Christie’s, across the UES / Midtown divide, had, as I wrote in my introduction, a nightmare during the build-up to the auction week. It seems that their website was hacked and thus there was no way for clients to access the full cataloguing for any works in their sales. The result was a huge number of emails to the departments who did a sterling job in keeping their head above water.  The highlights in their astonishing 20th and 21st C. sales were varied with Basquiat again making a strong showing: ‘The Italian version of popeye…’ fetched 32m USD and was my favourite by the artist of the week. it eclipsed the Phillip’s painting by being tighter and more worked whereas the Phillips picture: Untitled ‘Elmar’ was just a little too empty (and yet still realised 46m USD). Huge prices were seen for the most famous of 1960s names too with the vast Warhol ‘Flowers’ making a remarkable price at over 35m USD and the glorious LA Hockney ‘A Lawn being Sprinkled’ fetching 28.5m USD.

More superb results for Georgia O’Keeffe as the glorious painting ‘Red Poppy’ made 16.5m USD. It really was a crackerjack work, and the size was so unusual (being large at 36 by 30 in.) making it a sublime, all-encompassing painting. On a bit of a tangent, I was impressed by the 1969, large, unique, travertine stone by the inimitable Henry Moore entitled ‘Animal Form’ which raced past its estimate to reach 2.2m USD – large unique works, no matter how abstract in form, always command a premium over editioned bronzes. I would always advise buyers of Moore, Hepworth, Nicholson (and other post-war British luminaries) to look around and try not to focus solely on the Modern British market in London. They have an international following and as such can be sold all over the US (though do get them checked by an advisor first!).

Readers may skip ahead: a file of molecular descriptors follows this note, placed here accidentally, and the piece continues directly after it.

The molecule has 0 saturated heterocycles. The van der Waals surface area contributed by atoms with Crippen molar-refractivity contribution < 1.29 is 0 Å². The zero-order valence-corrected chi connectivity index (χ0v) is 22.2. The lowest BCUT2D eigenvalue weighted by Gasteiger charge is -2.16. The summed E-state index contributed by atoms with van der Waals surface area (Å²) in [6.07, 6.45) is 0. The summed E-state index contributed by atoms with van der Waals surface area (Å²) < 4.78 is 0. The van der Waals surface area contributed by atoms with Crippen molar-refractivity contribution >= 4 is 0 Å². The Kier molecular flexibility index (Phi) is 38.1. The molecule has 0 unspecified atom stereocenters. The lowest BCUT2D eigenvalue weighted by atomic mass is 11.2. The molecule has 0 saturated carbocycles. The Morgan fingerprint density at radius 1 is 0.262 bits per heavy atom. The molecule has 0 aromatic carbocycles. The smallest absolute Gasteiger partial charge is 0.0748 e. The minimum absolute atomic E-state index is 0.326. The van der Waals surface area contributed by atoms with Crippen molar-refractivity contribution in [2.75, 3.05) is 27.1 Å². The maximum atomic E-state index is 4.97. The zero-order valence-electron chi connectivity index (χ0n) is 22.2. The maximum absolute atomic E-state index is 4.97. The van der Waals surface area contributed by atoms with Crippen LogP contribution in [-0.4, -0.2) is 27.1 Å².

Kerry James Marshall’s works continue to do well, and Sotheby’s had the biggest result for this titan of contemporary art: ‘Vignette #6’ achieved a striking price of 7.5m USD and sold to the Irrevocable Bid. A purposefully sugary scene of European, 18th Century, influence the ‘Vignette’ paintings are a play on the absurdity of situation: a black couple, surrounded by pink hearts, encompass a scene from one of Fragonard’s famous ‘The Progress of Love’ series.

Finally, a word about Magritte and the staunch following his market enjoys. Two wonderful works at Sotheby’s ‘La Main heureuses’ both sold well but the gem of the week was the large painting that was exhibited in the finest spot in Sotheby’s galleries: ‘Le Banquet’ of 1955-57 which made 18m USD. A few years ago, this would have been inconceivable but now I feel these large paintings are always 15m plus.

Please do get in touch if you would like any advice in acquiring works of art, either at auction or privately. The market is full of pitfalls and sharks, and it is always a good thing to get decent, neutral, advice when spending significant sums!